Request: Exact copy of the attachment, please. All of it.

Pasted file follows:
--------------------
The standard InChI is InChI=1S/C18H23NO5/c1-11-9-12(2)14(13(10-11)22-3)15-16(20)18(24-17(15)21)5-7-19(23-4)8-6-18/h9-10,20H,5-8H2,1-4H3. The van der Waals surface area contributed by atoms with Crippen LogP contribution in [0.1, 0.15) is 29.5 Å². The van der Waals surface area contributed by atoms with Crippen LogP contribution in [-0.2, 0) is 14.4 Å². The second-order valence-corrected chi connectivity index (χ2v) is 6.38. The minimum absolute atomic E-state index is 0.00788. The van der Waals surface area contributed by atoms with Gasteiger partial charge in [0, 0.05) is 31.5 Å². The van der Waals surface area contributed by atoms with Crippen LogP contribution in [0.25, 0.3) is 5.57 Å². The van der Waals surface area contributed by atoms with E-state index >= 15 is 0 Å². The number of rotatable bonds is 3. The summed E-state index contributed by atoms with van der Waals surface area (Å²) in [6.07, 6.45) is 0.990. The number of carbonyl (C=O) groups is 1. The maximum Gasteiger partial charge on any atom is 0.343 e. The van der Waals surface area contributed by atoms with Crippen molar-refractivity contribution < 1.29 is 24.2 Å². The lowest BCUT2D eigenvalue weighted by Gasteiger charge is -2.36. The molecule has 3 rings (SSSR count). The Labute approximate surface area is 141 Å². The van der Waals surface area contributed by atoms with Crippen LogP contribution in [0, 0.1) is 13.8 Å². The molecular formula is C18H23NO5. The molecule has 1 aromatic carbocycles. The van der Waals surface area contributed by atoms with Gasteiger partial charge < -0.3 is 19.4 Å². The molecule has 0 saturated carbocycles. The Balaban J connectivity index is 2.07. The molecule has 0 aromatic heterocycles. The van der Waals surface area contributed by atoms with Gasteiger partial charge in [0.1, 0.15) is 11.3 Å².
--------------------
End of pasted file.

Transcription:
The standard InChI is InChI=1S/C18H23NO5/c1-11-9-12(2)14(13(10-11)22-3)15-16(20)18(24-17(15)21)5-7-19(23-4)8-6-18/h9-10,20H,5-8H2,1-4H3. The van der Waals surface area contributed by atoms with Crippen LogP contribution in [0.1, 0.15) is 29.5 Å². The van der Waals surface area contributed by atoms with Crippen LogP contribution in [-0.2, 0) is 14.4 Å². The second-order valence-corrected chi connectivity index (χ2v) is 6.38. The minimum absolute atomic E-state index is 0.00788. The van der Waals surface area contributed by atoms with Gasteiger partial charge in [0, 0.05) is 31.5 Å². The van der Waals surface area contributed by atoms with Crippen LogP contribution in [0.25, 0.3) is 5.57 Å². The van der Waals surface area contributed by atoms with E-state index >= 15 is 0 Å². The number of rotatable bonds is 3. The summed E-state index contributed by atoms with van der Waals surface area (Å²) in [6.07, 6.45) is 0.990. The number of carbonyl (C=O) groups is 1. The maximum Gasteiger partial charge on any atom is 0.343 e. The van der Waals surface area contributed by atoms with Crippen molar-refractivity contribution < 1.29 is 24.2 Å². The lowest BCUT2D eigenvalue weighted by Gasteiger charge is -2.36. The molecule has 3 rings (SSSR count). The Labute approximate surface area is 141 Å². The van der Waals surface area contributed by atoms with Crippen LogP contribution in [0, 0.1) is 13.8 Å². The molecular formula is C18H23NO5. The molecule has 1 aromatic carbocycles. The van der Waals surface area contributed by atoms with Gasteiger partial charge < -0.3 is 19.4 Å². The molecule has 0 saturated carbocycles. The Balaban J connectivity index is 2.07. The molecule has 0 aromatic heterocycles. The van der Waals surface area contributed by atoms with Gasteiger partial charge in [0.1, 0.15) is 11.3 Å².